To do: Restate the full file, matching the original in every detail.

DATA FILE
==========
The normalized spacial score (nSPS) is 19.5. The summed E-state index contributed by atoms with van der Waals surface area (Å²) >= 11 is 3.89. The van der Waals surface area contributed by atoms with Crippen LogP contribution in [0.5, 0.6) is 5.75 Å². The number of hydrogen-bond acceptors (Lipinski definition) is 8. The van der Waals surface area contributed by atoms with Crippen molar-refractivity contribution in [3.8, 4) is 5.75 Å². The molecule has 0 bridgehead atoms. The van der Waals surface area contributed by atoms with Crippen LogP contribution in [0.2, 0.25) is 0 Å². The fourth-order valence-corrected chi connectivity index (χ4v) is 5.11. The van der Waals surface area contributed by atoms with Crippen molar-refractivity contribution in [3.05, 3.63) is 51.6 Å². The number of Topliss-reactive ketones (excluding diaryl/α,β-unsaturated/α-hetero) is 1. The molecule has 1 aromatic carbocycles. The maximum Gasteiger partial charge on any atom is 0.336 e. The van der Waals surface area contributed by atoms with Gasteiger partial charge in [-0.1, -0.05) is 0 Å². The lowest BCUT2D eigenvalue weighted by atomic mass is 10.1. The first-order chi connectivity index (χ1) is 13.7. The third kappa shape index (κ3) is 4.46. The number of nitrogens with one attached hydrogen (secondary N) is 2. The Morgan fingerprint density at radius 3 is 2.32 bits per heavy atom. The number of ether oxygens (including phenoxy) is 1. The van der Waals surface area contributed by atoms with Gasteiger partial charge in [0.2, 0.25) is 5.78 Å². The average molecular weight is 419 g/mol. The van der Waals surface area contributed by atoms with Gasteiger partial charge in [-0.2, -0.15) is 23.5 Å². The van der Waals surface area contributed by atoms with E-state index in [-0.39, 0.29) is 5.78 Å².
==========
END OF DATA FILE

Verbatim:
The normalized spacial score (nSPS) is 19.5. The summed E-state index contributed by atoms with van der Waals surface area (Å²) >= 11 is 3.89. The van der Waals surface area contributed by atoms with Crippen LogP contribution in [0.5, 0.6) is 5.75 Å². The number of hydrogen-bond acceptors (Lipinski definition) is 8. The van der Waals surface area contributed by atoms with Crippen molar-refractivity contribution in [3.8, 4) is 5.75 Å². The molecule has 0 bridgehead atoms. The van der Waals surface area contributed by atoms with Crippen LogP contribution in [0.2, 0.25) is 0 Å². The fourth-order valence-corrected chi connectivity index (χ4v) is 5.11. The van der Waals surface area contributed by atoms with Crippen molar-refractivity contribution in [3.05, 3.63) is 51.6 Å². The number of Topliss-reactive ketones (excluding diaryl/α,β-unsaturated/α-hetero) is 1. The molecule has 1 aromatic carbocycles. The maximum Gasteiger partial charge on any atom is 0.336 e. The van der Waals surface area contributed by atoms with Gasteiger partial charge in [-0.1, -0.05) is 0 Å². The lowest BCUT2D eigenvalue weighted by atomic mass is 10.1. The first-order chi connectivity index (χ1) is 13.7. The third kappa shape index (κ3) is 4.46. The number of nitrogens with one attached hydrogen (secondary N) is 2. The Morgan fingerprint density at radius 3 is 2.32 bits per heavy atom. The number of ether oxygens (including phenoxy) is 1. The van der Waals surface area contributed by atoms with Gasteiger partial charge in [0.2, 0.25) is 5.78 Å². The average molecular weight is 419 g/mol. The van der Waals surface area contributed by atoms with Gasteiger partial charge in [-0.2, -0.15) is 23.5 Å². The van der Waals surface area contributed by atoms with E-state index in [-0.39, 0.29) is 5.78 Å².